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Ireland Golf

Ireland is Treasure Island series: Day 4 — Mount Juliet Golf Estate

By Matt Smith
We have Jack Nicklaus — and centuries of Irish history — to thanks for the fourth stop on Golf Digest Middle East’s Ireland tour, as we visited the wonderful Mount Juliet Estate, during Irish Open week, no less!

Mount Juliet Estate

Thomastown, Co Kilkenny
18 holes, par 72, 7,264 yards
Famous Competitions:
Irish Open (1993-95, 2021-22)

Nestled in the quiet countryside of County Kilkenny lies one of the Golden Bear’s golden tickets. 

Set on the grounds of a magnificent Georgian manor and — once again — steeped in history lies Mount Juliet Estate. 

It is hard not to get caught up in the romance of this gorgeous place that was built overlooking the River Nore by the first Earl of Carrick in the 1700s. Mount Juliet has carved its name in Irish lore (with a love story that should to be made into a Hollywood movie at some point, but that’s for another time), and still bears the stamp — and scars — of centuries of Irish history. 

In more recent times, thanks to Jack Nicklaus’ design, this has become one of the hottest tickets in town — well, island — and tee times are in demand all year round. And well they might be as this course is as much a treat on the eyes as it is to play as it has matured since opening three decades ago.

In the heart of the 180-acre estate lies the 7,200-yard course that makes excellent use of the surrounding beech and oak woodlands and rolling hills. While water is sparingly used, the strategic use of five lakes offer a different challenge on holes such as the picturesque short 3rd, the mischievous 11th, and the famously deceptive closing two holes where Adrian Meronk recently his claimed first DP World Tour title at the Irish Open in some style. 

More than 80 bunkers also guard the greens, including the quirky walled 16th, which is almost entirely surrounded by sand.

The overall design embraces the natural beauty of the surrounding countryside and adds up to a tremendous experience — even when playing on a championship set-up as Golf Digest Middle East did the day after the Irish Open at the beginning of July. 

To recuperate, both the Manor House and the adjacent Hunter’s Yard — converted from the estate’s stables — draw on centuries of Irish history while immersing guests in contemporary comforts, beautiful surroundings and Michelin-starred dining. Activities such as archery, falconry and riding are all on hand for the non-golfing visitors, while staff are well-versed in the estate’s history and will happily tell you of the many intriguing tales by the fireside.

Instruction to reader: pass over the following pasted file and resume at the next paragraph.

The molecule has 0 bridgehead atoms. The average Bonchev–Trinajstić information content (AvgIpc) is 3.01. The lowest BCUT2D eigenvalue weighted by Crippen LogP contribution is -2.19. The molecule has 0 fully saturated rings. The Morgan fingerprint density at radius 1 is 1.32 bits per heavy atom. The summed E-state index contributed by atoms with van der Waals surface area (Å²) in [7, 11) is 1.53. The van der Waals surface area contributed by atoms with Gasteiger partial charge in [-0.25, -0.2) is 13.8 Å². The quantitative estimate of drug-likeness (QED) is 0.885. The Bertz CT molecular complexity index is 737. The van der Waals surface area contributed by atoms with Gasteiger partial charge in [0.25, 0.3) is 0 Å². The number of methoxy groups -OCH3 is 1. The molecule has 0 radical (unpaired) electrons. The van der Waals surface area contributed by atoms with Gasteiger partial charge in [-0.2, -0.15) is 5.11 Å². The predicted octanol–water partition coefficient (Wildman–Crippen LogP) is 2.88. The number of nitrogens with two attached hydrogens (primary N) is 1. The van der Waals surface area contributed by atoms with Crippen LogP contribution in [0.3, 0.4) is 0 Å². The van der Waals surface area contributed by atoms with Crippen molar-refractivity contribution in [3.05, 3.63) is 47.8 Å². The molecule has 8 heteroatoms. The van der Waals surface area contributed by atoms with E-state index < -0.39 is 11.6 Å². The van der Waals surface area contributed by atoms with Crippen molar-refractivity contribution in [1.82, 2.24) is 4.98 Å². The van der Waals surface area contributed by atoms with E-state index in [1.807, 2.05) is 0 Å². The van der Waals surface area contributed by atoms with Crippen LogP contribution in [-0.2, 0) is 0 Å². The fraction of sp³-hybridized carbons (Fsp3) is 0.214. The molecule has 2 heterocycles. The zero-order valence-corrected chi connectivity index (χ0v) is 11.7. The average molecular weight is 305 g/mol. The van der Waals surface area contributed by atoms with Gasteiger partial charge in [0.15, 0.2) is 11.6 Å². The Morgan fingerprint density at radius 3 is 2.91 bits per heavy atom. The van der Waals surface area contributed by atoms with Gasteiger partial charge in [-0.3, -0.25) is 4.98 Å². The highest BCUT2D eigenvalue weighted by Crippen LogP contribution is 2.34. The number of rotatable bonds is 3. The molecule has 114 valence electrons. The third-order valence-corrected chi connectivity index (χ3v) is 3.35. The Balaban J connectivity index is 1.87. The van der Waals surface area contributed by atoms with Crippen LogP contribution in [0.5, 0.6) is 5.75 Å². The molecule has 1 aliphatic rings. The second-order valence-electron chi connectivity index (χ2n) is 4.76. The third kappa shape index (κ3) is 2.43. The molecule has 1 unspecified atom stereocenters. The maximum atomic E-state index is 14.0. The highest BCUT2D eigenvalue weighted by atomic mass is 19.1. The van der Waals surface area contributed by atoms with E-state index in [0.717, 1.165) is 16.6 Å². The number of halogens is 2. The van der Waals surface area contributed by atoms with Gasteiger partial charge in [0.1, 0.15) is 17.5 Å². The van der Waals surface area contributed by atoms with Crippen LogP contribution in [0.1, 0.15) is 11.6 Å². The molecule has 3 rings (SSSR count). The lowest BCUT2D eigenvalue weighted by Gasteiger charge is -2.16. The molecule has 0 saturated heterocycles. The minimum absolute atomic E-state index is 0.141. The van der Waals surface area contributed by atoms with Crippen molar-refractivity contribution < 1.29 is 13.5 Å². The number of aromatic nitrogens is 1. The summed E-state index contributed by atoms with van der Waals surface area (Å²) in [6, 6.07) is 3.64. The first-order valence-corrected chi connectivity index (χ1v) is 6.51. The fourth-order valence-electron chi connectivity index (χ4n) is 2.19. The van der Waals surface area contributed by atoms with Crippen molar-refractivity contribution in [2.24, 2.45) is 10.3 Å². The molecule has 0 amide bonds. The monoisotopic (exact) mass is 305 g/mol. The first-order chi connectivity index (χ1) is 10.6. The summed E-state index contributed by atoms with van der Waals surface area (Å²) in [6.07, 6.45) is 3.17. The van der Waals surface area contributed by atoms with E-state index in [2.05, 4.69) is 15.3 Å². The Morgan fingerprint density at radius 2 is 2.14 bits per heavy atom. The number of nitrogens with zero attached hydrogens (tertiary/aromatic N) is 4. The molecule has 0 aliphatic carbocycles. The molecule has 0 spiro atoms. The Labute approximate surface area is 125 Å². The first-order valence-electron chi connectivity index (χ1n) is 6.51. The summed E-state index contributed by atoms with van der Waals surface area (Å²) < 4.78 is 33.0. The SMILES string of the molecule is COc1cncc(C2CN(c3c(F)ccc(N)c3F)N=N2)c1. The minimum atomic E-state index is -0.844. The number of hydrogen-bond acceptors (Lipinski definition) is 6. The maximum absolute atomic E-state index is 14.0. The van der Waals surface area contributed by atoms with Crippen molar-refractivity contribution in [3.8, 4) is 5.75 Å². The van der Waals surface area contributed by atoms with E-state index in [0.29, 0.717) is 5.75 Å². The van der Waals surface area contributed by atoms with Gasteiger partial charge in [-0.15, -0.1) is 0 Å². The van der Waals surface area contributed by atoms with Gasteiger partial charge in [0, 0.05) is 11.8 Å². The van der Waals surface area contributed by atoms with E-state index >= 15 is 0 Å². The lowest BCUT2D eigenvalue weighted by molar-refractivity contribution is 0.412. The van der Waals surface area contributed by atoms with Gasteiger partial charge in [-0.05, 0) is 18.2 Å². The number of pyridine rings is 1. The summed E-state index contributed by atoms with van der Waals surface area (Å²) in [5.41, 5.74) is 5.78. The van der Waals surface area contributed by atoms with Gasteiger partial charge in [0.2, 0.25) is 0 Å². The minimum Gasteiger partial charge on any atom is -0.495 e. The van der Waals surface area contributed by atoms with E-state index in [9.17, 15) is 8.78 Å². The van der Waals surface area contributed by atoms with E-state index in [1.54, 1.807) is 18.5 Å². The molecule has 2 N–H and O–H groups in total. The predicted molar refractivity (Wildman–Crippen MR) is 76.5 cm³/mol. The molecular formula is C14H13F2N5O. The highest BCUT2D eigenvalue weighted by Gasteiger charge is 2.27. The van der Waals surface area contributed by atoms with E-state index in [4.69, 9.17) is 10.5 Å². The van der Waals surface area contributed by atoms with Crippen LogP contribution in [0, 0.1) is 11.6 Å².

WHERE TO STAY:

Mount Juliet Estate
Both the Manor House and Hunter’s Yard residences offer five-star luxury, relaxation and heritage in equal measure. mountjuliet.ie

ALSO SEE:

Kilkenny Medieval Mile
The Old Town of Kilkenny’s Medieval Mile takes visitors through 1,500 years of history, with a little fun along the way. Tales of witch burnings and battles litter the narrow walkways and limestone streets. With nine churches, two cathedrals down from the impressive Kilkenny Castle visitors could spend days discovering the secrets of this old town. Thankfully there are more than 70 pubs along the way for a traditional Irish pit-stop to keep you going.

Dylan Vaughan Photography

Malzards
In the small village of Stoneyford, aptly just a stone’s throw from Mount Juliet, lies a hidden gem in the shape of Malzards (above). This hostelry is much more than your traditional Irish pub — although the ‘craic’ is readily available. Fred Malzard is the current proprietor of the premises that have been in his family for five generations and more than 200 years, bringing together the local community. It now also serves as an informative visitors’ centre, where tourists can learn the local history and cultures — including Irish dancing, folk singing and even have a go at the traditional Irish sport of hurling on the pub’s very own pitch. 

Matt Smith

Waterford Crystal
Just 40kms south of Mount Juliet lies the ancient port of Waterford, which was a Viking settlement as far back as the early 10th century, and it is home to one of Ireland’s most famous and prestigious exports — Waterford Crystal (above). A visit to House of Waterford offers an insight into the creation of some of the most sought-after crystal in the world. Guided factory tours allow visitors to witness the master craftsmen up close as they mould, blow, mark, cut and polish some of the most exquisite items which have been created here for 235 years, including some of the most famous sporting trophies, replicas of which can be seen in the retail store alongside a variety of glasses and keepsakes — ideal for a souvenir.

A Week In Ireland
DAY 1: The K Club
DAY 2: Lahinch Golf Club
DAY 3: Dromoland Castle
Still to come: 

Friday, Sep 9: Druids Heath, Co Wicklow

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